In this course, students are tasked with investigating what is in “excess” in the multiple levels of their own existence, from their lived environments to their familial dynamics.

Welcome to the Ecologies of Excess. Welcome to your future.

Eva Franch is a New York based architect, curator, educator and lecturer of experimental forms of art and architectural practice. Since 2010, Franch is the Chief Curator and Executive Director of Storefront for Art and Architecture in New York.

Conflict Shorelines

Eduardo L. Cadava, Eyal Weizman, Paulo Tavares

This multidisciplinary course will study the entanglement between political conflicts and climate change. Our point of departure is the growing number of conflicts that today unfold in complex relation to climatic and environmental transformations. On a global scale, some of these conflicts take place along environmental threshold conditions —“conflict shorelines” — in which climate transformations aggravate existing political tensions, while ecological distress exacerbates political transformations and socio-economic strife.  

Conflicts over land and resources now take place along the threshold of the tropical forests of Central and South America, and of Central Africa and East Asia. Other conflicts are located along the ebbing threshold of deserts, in relation to the drying out of the Sahel and other places across the Middle East. Others are situated across the shorelines of melting glaciers, rising seas, and coastal cities, urban and natural environments increasingly vulnerable to climate instabilities.

We begin with the understanding that conflict shorelines are not simply determined by climatic factors, but are instead deeply complex historical and natural processes that bring together political developments, urban transformations, colonial histories, and patterns of city growth and migration in relation to changing climatic conditions. Such forms of conflict and violence need to be thought across larger temporal and territorial scales at different speeds. They pose a set of epistemological challenges that demand thinking simultaneously along historical, political, geological and climatic lines.

Eduardo L. Cadava is a Professor of Philosophy at The European Graduate School / EGS and a Professor at Princeton University teaching in the Department of English, the Department of Comparative Literature, the School of Architecture, The Center for African American Studies, and the Princeton Institute for International and Regional Studies.

Eyal Weizman is an architect, Professor of Visual Cultures and director of the Centre for Research Architecture at Goldsmiths, University of London.

Paulo Tavares is a Brazilian architect and urbanist based in Quito/London. Tavares is currently developing a project on the violence of planning and the politics of ecology in Amazonia at the PhD Programme of the Centre for Research Architecture, Goldsmiths, UK.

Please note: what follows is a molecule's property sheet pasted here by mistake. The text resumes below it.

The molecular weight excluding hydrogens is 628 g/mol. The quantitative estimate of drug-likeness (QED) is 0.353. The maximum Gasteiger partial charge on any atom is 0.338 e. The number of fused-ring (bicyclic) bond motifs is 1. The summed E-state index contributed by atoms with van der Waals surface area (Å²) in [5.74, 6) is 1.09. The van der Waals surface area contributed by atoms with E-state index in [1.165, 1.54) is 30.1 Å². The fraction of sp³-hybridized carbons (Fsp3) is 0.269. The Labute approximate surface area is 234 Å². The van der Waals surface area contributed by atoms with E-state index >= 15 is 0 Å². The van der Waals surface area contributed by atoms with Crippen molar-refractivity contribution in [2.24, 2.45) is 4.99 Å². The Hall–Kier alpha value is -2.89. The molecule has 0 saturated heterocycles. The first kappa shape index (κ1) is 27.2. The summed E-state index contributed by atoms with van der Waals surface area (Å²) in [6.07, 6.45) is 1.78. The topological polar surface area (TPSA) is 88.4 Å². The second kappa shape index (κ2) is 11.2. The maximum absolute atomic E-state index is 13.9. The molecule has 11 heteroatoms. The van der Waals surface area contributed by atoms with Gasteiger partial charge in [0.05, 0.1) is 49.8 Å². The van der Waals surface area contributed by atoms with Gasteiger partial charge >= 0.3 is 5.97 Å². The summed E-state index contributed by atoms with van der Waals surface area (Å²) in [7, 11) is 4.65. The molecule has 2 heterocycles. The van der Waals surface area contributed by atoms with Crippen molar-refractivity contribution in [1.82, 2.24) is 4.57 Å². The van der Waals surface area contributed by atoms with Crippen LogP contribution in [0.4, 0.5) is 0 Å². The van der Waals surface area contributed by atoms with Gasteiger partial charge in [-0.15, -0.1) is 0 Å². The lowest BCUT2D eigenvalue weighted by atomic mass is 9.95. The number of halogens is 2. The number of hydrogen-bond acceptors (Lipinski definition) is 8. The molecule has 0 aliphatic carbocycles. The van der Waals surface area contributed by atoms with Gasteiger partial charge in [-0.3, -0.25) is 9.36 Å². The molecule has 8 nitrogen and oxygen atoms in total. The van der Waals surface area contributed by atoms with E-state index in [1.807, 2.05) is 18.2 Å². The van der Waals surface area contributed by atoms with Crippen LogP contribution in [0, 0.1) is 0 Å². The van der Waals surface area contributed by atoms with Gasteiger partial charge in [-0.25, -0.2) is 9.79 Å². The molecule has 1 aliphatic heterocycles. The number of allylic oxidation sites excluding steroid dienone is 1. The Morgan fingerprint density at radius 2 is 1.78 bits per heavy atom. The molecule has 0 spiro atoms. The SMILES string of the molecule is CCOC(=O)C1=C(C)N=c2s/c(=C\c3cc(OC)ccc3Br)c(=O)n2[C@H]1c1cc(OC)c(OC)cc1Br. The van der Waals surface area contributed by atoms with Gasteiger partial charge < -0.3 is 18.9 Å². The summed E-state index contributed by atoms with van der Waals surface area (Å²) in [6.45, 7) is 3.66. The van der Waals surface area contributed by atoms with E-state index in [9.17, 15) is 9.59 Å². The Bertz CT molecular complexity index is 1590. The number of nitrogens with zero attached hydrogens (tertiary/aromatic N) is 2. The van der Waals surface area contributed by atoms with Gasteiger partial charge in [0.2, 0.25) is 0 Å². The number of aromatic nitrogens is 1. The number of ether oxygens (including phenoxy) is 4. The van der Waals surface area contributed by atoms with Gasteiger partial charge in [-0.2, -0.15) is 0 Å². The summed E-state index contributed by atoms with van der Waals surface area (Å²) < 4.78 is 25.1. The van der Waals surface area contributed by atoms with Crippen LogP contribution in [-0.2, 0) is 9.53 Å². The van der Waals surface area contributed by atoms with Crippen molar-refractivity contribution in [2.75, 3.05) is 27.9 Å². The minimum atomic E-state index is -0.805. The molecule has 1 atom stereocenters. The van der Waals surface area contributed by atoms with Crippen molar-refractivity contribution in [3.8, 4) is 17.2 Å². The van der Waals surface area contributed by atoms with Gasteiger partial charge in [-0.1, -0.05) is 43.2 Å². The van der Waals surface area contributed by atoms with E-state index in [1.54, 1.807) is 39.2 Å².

Amazonia: in the frontiers of climate change

Eduardo L. Cadava, Eyal Weizman, Paulo Tavares

This course will study the way in which these questions appear in Amazonia. Along the southern and eastern margins of the continental Amazon watershed, what used to be a rainforest ecosystem is now a territory characterized by “scorched fields” of mono-crop plantations, large cattle farms, and depleted biodiversity. In Brazil, the State that holds sovereignty over most of Amazonia, this frontier zone is known as the “arc-of-fire”—a vast and lawless belt of deforestation that stretches from the borders between Bolivia and Brazil up to the Amazon River delta, progressively engulfing the evergreen forests of the central-western portions of the basin. This region historically has defined a natural border between the tropical forest and the arid lands of the South American central plateaus and the desert-like environment of North-eastern Brazil, thus acting as an “ecological buffer” protecting the more humid areas of Amazonia.

Due to a series of interacting global and local anthropogenic interventions—on the one hand, the massive expansion of logging, agriculture, and cattle frontiers; on the other hand, a warming planet—this ecological threshold is being radically transformed by a process that has been described as the “savannization” of Amazonia. This in turn demarcates an ecological threshold on the scale of the Earth System—a so-called “tipping point” in the Earth’s climate—insofar as disruptions in the dynamics of the world’s largest mass of tropical forest (and a key reserve of carbon and biodiversity) would unleash devastating impacts on a global scale.

Forest Archaeology

Eduardo L. Cadava, Eyal Weizman, Paulo Tavares

This course proposes to design an “archaeology” of the contested territories of the arc-of-fire zone. The aim of this archaeology would be to map the various ways in which political and environmental violence are deeply entangled with one another, whether this entanglement is manifest in the form of rapid shifting patterns of inhabitation, displacements and growing urbanization, land enclosures, or ecological depletion.

Environmental modes of detection, imaging, and the modeling of eco-systems reveal tropical forests, for example, to be archaeological resources in which the spatial dispersal of plant types and their age register patterns of human inhabitation and movement when no other material traces remain. These new optics is also helping to bring new legal and political subjects into being: in Ecuador and Bolivia, legal rights have been extended into the sphere of “nonhuman rights,” the rights of nature itself as a political subject. Furthermore the we need to see all changing environments as anthropogenic, that is, as equally constructed by human inhabitation, human-induced climate change, and natural processes.